In a more formal way a listserver might be established to enable those interested in a particular topic to correspond. Such listservs either can serve as enablers of existing communities or may act as catalysts to create a new form of 'virtual invisible college'[Treloar, 1994]. As an example of such an initiative, the National Scholarly Communications Forum was established in late 1993 to bring together parties interested in the effects of the networking revolution on Australian global communication and information access. Its founding members were the Australian Academies (Science, Humanities, Technological Sciences and Social Sciences), Australian Society of Authors, Australian Library and Information Association, Australian Council of Libraries and Information Services, Australian Book Publishers' Association, Council of Australian University Librarians, Committee of Australian University Directors of Information Technology, Copyright Agency Ltd., National Library of Australia, and Council of Australian State Libraries.

Network news

Network newsgroups (also called UseNet News) are another way to enable shared discussions on specific topics. The main differences between news and listservers are that newsgroup traffic is automatically copied to sites that provide news access whether anyone is reading it or not, news disappears as it becomes stale, and that message traffic within newsgroups tends to be grouped into threads (or particular sub-topics of discussion). Newsgroups come into being, evolve and fade away on a time scale of years. Threads arise and disappear on a scale of days or weeks. Special newsreading programs are required to access news. There are upwards of 14,000 globally propagated newsgroups and many more that are specific to particular organisations. Newsgroups can also be used by scholars to correspond with communities of shared interests, although the discussion is not always so focused as with email lists.

Multi-user Dimensions

Multi-User Dimensions (MUDs - originally standing for Multi-User Dungeons) initially evolved for the playing of fantasy-role games set in mythical/fantasy surroundings. They can best be described as text-based virtual reality environments. Users see a textual description of their location and interact with their environment and other users by typing commands. In a MUD, multiple users can simultaneously communicate, interact, and even create new parts of the shared reality. In many ways, a well-populated MUD can be viewed as a virtual community. A good example of such a community is LambdaMOO (MOO stands for MUD - Object Oriented). The Uniform Resource Locator (URL) for this MOO is: <telnet://> .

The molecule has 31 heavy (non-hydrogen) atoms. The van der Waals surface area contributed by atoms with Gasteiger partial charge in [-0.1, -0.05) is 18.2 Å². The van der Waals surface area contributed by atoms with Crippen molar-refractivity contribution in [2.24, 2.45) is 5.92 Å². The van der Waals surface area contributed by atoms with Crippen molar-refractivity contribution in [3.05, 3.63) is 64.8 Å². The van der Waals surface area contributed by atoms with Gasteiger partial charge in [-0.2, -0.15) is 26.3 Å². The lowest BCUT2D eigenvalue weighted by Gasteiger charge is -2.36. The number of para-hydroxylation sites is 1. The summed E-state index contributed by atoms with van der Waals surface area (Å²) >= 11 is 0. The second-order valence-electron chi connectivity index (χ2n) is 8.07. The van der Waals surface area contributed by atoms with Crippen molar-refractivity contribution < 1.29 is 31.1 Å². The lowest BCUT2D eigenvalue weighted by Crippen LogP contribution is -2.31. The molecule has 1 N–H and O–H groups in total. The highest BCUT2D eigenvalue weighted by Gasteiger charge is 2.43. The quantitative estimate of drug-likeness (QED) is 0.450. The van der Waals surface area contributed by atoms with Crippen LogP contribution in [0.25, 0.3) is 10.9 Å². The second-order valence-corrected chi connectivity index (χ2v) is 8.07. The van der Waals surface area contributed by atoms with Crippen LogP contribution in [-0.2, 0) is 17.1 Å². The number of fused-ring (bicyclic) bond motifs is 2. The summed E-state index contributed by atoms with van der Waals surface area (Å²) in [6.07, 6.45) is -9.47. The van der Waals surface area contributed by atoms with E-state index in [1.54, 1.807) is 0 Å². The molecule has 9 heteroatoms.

The facilities provided by MUDs are also starting to be used for serious scholarly discourse, enabling researchers to interact in a natural setting, and work cooperatively to solve problems or produce items of mutual interest. The ability to leave information in a virtual room for others to read when they visit is particularly helpful when cooperating across timezones. A number of examples can be mentioned. Researchers into Post Modern Culture can use the PMCMOO at <telnet://> , and a MOO for the Institute for Advanced Technology in the Humanities is available at <telnet://> . Biologists are able to hold meetings, discuss research, and critique papers in the BIOMOO. This has a WWW homepage at <> . Those without WWW capabilities can use <telnet://> . Researchers into Media and related areas can register for admission to the MediaMOO at <telnet://> . This MOO provides a richly textured information space, drawing on the creative talents of a number of the MIT community. Members are encouraged to design their own virtual offices and link them into the shared space.

Last modified: Monday, 18-Sep-2017 03:28:30 AEST

© Andrew Treloar, 2001. * *